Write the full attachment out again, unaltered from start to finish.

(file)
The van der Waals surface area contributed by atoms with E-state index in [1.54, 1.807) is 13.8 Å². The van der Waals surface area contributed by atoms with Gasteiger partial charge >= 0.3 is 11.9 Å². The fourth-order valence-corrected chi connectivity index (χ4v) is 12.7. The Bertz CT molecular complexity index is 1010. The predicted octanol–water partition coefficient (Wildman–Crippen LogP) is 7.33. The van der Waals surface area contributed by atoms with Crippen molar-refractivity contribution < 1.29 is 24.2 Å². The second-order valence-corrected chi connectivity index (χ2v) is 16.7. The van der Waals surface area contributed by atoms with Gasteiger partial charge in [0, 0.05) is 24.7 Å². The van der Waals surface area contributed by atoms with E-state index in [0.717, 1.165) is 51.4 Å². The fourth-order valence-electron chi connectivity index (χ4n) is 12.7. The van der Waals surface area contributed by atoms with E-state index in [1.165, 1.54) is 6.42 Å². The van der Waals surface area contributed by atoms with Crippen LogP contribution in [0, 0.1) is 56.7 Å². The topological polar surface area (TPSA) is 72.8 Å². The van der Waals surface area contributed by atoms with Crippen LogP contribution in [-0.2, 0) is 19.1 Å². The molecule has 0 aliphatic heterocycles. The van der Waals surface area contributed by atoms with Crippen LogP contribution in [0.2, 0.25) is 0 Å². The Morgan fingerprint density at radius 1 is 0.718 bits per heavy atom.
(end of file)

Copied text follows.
The van der Waals surface area contributed by atoms with E-state index in [1.54, 1.807) is 13.8 Å². The van der Waals surface area contributed by atoms with Gasteiger partial charge >= 0.3 is 11.9 Å². The fourth-order valence-corrected chi connectivity index (χ4v) is 12.7. The Bertz CT molecular complexity index is 1010. The predicted octanol–water partition coefficient (Wildman–Crippen LogP) is 7.33. The van der Waals surface area contributed by atoms with Crippen molar-refractivity contribution < 1.29 is 24.2 Å². The second-order valence-corrected chi connectivity index (χ2v) is 16.7. The van der Waals surface area contributed by atoms with Gasteiger partial charge in [0, 0.05) is 24.7 Å². The van der Waals surface area contributed by atoms with E-state index in [0.717, 1.165) is 51.4 Å². The fourth-order valence-electron chi connectivity index (χ4n) is 12.7. The van der Waals surface area contributed by atoms with E-state index in [1.165, 1.54) is 6.42 Å². The van der Waals surface area contributed by atoms with Crippen LogP contribution in [0, 0.1) is 56.7 Å². The topological polar surface area (TPSA) is 72.8 Å². The van der Waals surface area contributed by atoms with Crippen LogP contribution in [-0.2, 0) is 19.1 Å². The molecule has 0 aliphatic heterocycles. The van der Waals surface area contributed by atoms with Crippen LogP contribution in [0.2, 0.25) is 0 Å². The Morgan fingerprint density at radius 1 is 0.718 bits per heavy atom.